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California bioenergy bill killed

By Anna Austin
Posted September 22, 2010, at 3:30 p.m. CST

A bill (AB 222) that would have expedited the introduction of new conversion technologies to produce green power and advanced biofuels from solid waste materials in California is officially dead, due to lack of key support needed from five democrats on the Senate Environmental Quality Committee.

Bioenergy Producers Association Chairman Jim Stewart said the dismissal of AB 222 was a major blow to a key element in California's Bioenergy Action Plan, which the bill was consistent with. "The five democrats on the Senate Environmental Quality Committee ignored and literally swept aside more than 100 statewide endorsements of AB 222, including those of the California Energy Commission, the Air Resources Board and CalRecycle, the former Integrated Waste Management Board," Stewart said.

AB 222 passed the California Assembly with flying colors on June 1, 2009, by a vote of 54-13, after it was approved by a unanimous bipartisan vote of 11-0 in the Assembly Utilities and Commerce Committee. In July of last year, it was approved in the Senate Utilities, Energy and Communications Committee, and since then was awaiting action in the Senate Committee on Environmental Quality, which eventually stripped key components from the bill, prompting withdrawal of the legislation.

Overall, AB 222 would have corrected scientifically inaccurate definitions and antiquated provisions in the Integrated Waste Management Act of 1989, and enabled and expedited the in-state production of green electricity and advanced biofuels from biomass through a wide range of emerging technologies, including nonincineration processes such as gasification, fermentation and pyrolysis. The bill would have also removed current statutory restrictions that require thermal conversion projects to have zero emissions, a standard required of no other energy generation technology or manufacturing process in the state. Finally, it would have allowed the biogenic portion of the post-recycled municiple solid waste (MSW)-the organic-derived materials when waste has been sorted for recycling- to qualify under the state's renewable portfolio standard (RPS).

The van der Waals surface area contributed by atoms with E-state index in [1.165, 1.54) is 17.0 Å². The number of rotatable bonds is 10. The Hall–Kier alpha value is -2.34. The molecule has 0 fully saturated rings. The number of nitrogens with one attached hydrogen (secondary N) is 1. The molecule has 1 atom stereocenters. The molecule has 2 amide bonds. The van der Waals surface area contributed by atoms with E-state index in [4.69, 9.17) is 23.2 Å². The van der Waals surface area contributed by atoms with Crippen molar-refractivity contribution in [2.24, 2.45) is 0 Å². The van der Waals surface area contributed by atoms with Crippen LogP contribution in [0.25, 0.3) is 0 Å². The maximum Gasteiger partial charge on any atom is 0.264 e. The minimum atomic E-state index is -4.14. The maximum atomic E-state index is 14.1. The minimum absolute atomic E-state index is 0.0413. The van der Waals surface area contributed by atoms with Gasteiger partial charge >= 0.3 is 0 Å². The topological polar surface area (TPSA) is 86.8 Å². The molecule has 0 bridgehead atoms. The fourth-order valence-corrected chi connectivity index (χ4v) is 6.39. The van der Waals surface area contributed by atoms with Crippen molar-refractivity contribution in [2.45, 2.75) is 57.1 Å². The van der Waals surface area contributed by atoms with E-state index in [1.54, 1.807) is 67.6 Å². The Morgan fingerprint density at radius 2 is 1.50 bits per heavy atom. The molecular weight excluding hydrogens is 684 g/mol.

"Earlier this year, Colorado raised their RPS mandate to 30%," Stewart pointed out, "Subsequently, they passed additional legislation that qualifies all MSW, without reservation, as a feedstock for the production of electricity. California did just the opposite-the SCEQ stripped the bill of that component even though it was limited to biogenic materials, and also stripped out the provision that if a jurisdiction makes its waste resources available as feedstocks for use in the production of biofuels and electricity, it would count as landfill reduction, rather than waste disposal, as it does currently."

California has a recycling mandate of 50 percent, a law that was passed in 1989. "Currently, if a city or a county were to make its waste available to these bioenergy companies, it would not count toward that mandate, and if they were to enter into long-term contracts for use of their waste streams, it might one day place them at the risk of being fined for not meeting the mandate, if the state ever were to increase its recycling mandate," Stewart said. "Two things that are necessary for biobased producers to finance their projects are RPS and landfill reduction credits."

Conversion technologies can recover five times as much energy from MSW as landfill gas with fewer emissions, Stewart said. "However, electricity from landfill gas receives RPS credit in California, whereas if you gasify the MSW to produce electricity before it enters the landfill, it does not. Further, under California statute, if you place green waste or biosolids in a landfill for use as alternate daily cover, it qualifies as landfill reduction, but if you use the same wastes as feedstocks for the production of renewable energy, it does not."

If AB 222 had survived in any form that would have represented a workable step forward for the production of alternate biofuels and electricity from solid waste in the state, its passage by the full senate and signature by the governor appeared certain, according to Stewart. "After the Committee gutted the bill, and then published further amendments that would have made it even more difficult to permit these plants in California than it already is, the state's three leading regulatory agencies and other stakeholders made a dedicated effort to work with the committee's staff to craft acceptable compromise language, but to no avail. We had no alternative but to withdraw our own legislation."

"For six years democrats on California's environmental committees have yielded to environmental interests and blocked legislative initiatives to make renewable energy production from organic wastes possible in California. During the time, 240 million tons of post-recycled waste, and its value for energy recovery, have been placed in the state's landfills " Stewart noted.

Stewart said with the loss of AB 222, it could take five to six years to permit and construct a conversion technology facility in California-if a permit could be obtained at all. "Its failure to pass will incentivize biobased technology providers to take their projects elsewhere," Stewart added. "They can't afford to place their limited capital resources at that kind of risk."
 

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